And now I am proud to say that I am the champion privy builder of Sangamon County. Luke Harkins was my first customer. He heard about my specializing and decided to take a chance. I built for him the average eight family, three holer. With that job my reputation was made, and since then I have devoted all my time and thought to that special line. Of course, when business is slack, I do a little paperhanging on the side. But my heart is just in privy building. And when I finish a job, I ain't through. I give all my customers six months' privy service free gratis. I explained this to Luke, and one day he called me and said, "Lem, I wish you'd come out here, I'm having privy trouble." So I got in the car and drove out to Luke's place and hid behind the trees where I could get a good view of the situation.


It was right in the middle of haying time, and them hired hands was going in and staying anywheres from forty minutes to an hour. Think of that! I sez: "Luke, you sure have got privy trouble." So I takes out my kit of tools and goes in to examine the structure. First I looks at the catalogue hanging there. I thought maybe they were spending time reading it, but it wasn't from a familiar store. Next, I looked at the seats proper, and I immediately saw what the trouble was. I had made them holes far too comfortable. So I gets out a scroll saw and cuts them square with hard edges. Then I go back and takes up my position as before - behind the grove of trees - and I watched them hired hands going in and out for nearly two hours. I timed them with my clock and not one of them was staying more then four minutes. "Luke," I said, "I've solved your problem." Now that's what comes of being a specialist!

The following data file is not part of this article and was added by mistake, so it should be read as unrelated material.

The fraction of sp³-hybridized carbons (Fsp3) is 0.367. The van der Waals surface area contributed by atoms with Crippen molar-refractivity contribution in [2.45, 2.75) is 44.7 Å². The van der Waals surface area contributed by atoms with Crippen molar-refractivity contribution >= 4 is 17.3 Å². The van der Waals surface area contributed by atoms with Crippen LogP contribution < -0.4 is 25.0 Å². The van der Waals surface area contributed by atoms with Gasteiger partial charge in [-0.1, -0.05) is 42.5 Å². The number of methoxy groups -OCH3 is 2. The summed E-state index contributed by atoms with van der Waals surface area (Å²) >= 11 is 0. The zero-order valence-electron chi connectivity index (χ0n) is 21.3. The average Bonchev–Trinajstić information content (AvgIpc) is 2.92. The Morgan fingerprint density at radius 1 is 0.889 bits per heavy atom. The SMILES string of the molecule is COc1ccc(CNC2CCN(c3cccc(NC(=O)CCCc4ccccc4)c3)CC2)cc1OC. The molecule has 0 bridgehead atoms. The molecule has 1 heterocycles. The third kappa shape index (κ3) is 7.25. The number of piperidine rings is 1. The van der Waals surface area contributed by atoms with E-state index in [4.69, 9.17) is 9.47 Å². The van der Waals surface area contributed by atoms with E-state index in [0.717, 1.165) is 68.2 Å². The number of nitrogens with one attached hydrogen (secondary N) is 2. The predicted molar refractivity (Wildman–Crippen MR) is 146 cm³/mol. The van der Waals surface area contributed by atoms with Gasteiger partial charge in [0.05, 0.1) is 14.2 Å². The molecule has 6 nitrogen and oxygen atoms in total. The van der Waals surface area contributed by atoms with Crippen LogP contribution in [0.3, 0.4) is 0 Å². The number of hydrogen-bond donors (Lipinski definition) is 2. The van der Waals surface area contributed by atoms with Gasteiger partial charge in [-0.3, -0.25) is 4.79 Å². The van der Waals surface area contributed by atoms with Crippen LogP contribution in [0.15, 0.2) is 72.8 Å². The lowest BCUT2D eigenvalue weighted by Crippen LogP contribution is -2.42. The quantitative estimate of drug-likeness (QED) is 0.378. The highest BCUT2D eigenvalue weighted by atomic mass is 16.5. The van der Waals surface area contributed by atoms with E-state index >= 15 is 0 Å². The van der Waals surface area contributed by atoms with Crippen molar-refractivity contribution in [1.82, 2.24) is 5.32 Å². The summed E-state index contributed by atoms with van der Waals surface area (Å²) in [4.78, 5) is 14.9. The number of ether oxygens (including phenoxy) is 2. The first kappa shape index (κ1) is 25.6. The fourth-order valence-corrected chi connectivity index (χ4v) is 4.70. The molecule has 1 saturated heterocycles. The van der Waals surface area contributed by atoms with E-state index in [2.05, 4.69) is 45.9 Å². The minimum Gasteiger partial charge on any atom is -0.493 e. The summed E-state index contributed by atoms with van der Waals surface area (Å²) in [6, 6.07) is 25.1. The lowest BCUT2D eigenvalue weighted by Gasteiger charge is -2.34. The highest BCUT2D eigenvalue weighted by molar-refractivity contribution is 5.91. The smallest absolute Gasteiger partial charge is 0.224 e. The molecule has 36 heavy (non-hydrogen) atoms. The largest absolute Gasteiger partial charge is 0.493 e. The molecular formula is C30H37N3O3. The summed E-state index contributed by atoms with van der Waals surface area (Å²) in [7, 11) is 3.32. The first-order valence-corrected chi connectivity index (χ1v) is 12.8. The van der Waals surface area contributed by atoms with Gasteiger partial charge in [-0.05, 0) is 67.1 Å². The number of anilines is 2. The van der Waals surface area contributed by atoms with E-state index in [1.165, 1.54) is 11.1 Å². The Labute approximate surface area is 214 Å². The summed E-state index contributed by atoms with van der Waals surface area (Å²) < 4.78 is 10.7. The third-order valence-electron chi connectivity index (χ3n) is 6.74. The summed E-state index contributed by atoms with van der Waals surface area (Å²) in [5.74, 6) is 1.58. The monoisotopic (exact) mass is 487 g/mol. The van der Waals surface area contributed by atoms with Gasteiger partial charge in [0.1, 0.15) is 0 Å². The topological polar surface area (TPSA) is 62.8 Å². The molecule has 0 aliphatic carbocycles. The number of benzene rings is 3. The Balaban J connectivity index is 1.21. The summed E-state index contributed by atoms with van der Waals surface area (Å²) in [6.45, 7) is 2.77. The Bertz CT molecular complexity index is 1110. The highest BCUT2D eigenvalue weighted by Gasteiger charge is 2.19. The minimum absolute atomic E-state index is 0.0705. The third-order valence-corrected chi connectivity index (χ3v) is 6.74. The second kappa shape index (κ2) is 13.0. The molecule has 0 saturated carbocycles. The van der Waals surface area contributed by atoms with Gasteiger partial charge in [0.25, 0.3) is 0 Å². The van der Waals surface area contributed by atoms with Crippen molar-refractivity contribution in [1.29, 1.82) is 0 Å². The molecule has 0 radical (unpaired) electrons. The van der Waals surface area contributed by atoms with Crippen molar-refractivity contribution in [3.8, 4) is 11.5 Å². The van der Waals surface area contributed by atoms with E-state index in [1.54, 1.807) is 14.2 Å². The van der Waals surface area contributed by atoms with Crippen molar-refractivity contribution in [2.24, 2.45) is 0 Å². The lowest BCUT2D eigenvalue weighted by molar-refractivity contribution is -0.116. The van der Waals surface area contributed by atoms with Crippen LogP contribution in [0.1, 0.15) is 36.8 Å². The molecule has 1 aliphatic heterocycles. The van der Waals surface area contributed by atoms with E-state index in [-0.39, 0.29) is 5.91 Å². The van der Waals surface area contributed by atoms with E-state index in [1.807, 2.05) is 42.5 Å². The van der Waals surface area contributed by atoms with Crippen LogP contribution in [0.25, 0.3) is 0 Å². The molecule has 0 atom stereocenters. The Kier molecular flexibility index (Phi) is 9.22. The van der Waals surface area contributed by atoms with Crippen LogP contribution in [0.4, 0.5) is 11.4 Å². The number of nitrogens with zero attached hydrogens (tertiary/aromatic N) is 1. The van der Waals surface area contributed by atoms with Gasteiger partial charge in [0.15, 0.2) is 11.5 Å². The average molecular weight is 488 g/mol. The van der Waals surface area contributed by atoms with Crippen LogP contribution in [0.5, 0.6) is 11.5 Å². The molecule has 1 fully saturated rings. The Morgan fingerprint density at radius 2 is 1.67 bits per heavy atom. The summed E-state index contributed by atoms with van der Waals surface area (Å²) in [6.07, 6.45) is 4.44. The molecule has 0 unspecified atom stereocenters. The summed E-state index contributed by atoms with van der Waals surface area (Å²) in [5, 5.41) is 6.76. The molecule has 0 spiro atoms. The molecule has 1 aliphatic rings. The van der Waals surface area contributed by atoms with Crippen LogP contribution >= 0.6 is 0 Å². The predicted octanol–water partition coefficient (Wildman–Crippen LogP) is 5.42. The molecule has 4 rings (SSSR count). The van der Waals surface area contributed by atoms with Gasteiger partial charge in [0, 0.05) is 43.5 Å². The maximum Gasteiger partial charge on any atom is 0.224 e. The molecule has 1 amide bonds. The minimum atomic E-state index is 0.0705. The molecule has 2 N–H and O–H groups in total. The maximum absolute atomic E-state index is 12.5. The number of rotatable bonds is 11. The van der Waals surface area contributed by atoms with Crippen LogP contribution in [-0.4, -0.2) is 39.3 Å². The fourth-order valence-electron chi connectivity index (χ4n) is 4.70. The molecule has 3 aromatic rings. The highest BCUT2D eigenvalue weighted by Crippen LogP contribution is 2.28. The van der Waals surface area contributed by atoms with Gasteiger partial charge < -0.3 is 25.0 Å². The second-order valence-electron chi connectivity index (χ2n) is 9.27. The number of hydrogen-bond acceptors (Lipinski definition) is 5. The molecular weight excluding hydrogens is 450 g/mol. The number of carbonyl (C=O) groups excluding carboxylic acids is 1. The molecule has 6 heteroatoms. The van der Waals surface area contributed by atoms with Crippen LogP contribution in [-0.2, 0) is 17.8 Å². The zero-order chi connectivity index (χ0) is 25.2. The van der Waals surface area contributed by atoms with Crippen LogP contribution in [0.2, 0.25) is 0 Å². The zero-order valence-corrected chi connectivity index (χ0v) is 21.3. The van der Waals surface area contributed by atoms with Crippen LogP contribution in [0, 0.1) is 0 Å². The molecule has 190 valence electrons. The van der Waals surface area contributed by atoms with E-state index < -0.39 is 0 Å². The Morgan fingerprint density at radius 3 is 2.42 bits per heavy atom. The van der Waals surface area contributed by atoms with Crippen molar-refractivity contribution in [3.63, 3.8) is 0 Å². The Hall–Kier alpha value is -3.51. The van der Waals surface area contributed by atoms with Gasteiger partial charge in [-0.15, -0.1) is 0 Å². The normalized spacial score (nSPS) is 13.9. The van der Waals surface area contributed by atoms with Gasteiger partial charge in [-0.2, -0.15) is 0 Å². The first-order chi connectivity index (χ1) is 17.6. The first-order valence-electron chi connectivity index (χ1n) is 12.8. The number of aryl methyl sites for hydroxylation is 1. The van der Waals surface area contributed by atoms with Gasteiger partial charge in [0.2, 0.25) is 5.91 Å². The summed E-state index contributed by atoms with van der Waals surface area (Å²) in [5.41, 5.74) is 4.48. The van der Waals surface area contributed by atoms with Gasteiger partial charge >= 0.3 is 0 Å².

The Eight-Hole Privy

It wasn't long after I built that twin job for the school house, then after that the biggest privy ever - an eight holer. Elmer Ridgway was down and looked it over. And he came to me one day and sez: "Lem, I seen that eight hole job you done down there at the Corners, and it sure is a dandy; and figuring as how I'm going to build on the old Roberson property, I thought I'd ask you to kind of estimate on a job for me." "You come to the right man, Elmer," I said. "I'll be out as soon as I get the roof on the two-seater I'm putting up for the Sheriff."